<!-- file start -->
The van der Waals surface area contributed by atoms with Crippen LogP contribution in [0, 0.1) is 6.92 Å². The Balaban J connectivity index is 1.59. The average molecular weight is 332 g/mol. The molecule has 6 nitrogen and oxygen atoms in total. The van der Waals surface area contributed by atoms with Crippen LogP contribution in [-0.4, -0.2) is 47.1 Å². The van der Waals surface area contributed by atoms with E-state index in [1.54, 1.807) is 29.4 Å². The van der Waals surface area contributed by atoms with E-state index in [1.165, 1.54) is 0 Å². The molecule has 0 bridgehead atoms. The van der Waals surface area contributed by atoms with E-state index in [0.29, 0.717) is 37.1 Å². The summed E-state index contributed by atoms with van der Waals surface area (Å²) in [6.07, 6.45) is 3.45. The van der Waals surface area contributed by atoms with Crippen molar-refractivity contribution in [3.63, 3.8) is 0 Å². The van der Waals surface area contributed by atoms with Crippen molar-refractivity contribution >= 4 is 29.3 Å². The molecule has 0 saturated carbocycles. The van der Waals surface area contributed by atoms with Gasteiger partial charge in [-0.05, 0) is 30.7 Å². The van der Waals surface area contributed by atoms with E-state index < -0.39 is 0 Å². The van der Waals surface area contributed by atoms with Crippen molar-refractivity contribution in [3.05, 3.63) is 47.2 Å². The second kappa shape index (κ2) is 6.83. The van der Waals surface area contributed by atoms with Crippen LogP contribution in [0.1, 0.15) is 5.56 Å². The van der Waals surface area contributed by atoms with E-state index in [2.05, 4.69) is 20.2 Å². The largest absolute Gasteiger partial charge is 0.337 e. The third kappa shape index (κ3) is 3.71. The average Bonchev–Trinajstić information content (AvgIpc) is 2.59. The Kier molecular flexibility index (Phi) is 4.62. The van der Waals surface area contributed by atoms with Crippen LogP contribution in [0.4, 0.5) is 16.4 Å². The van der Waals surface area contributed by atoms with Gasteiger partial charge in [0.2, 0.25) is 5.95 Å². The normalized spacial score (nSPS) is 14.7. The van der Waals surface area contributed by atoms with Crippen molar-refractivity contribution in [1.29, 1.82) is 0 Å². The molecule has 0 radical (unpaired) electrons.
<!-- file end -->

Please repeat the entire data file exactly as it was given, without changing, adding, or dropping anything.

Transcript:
The van der Waals surface area contributed by atoms with Crippen LogP contribution in [0, 0.1) is 6.92 Å². The Balaban J connectivity index is 1.59. The average molecular weight is 332 g/mol. The molecule has 6 nitrogen and oxygen atoms in total. The van der Waals surface area contributed by atoms with Crippen LogP contribution in [-0.4, -0.2) is 47.1 Å². The van der Waals surface area contributed by atoms with E-state index in [1.54, 1.807) is 29.4 Å². The van der Waals surface area contributed by atoms with E-state index in [1.165, 1.54) is 0 Å². The molecule has 0 bridgehead atoms. The van der Waals surface area contributed by atoms with E-state index in [0.29, 0.717) is 37.1 Å². The summed E-state index contributed by atoms with van der Waals surface area (Å²) in [6.07, 6.45) is 3.45. The van der Waals surface area contributed by atoms with Crippen molar-refractivity contribution in [3.63, 3.8) is 0 Å². The van der Waals surface area contributed by atoms with Crippen molar-refractivity contribution >= 4 is 29.3 Å². The molecule has 0 saturated carbocycles. The van der Waals surface area contributed by atoms with Gasteiger partial charge in [-0.05, 0) is 30.7 Å². The van der Waals surface area contributed by atoms with E-state index < -0.39 is 0 Å². The van der Waals surface area contributed by atoms with Crippen molar-refractivity contribution in [3.05, 3.63) is 47.2 Å². The second kappa shape index (κ2) is 6.83. The van der Waals surface area contributed by atoms with Crippen LogP contribution in [0.1, 0.15) is 5.56 Å². The van der Waals surface area contributed by atoms with E-state index in [2.05, 4.69) is 20.2 Å². The largest absolute Gasteiger partial charge is 0.337 e. The third kappa shape index (κ3) is 3.71. The average Bonchev–Trinajstić information content (AvgIpc) is 2.59. The Kier molecular flexibility index (Phi) is 4.62. The van der Waals surface area contributed by atoms with Crippen LogP contribution in [0.4, 0.5) is 16.4 Å². The van der Waals surface area contributed by atoms with Gasteiger partial charge in [0.2, 0.25) is 5.95 Å². The normalized spacial score (nSPS) is 14.7. The van der Waals surface area contributed by atoms with Crippen molar-refractivity contribution in [1.29, 1.82) is 0 Å². The molecule has 0 radical (unpaired) electrons.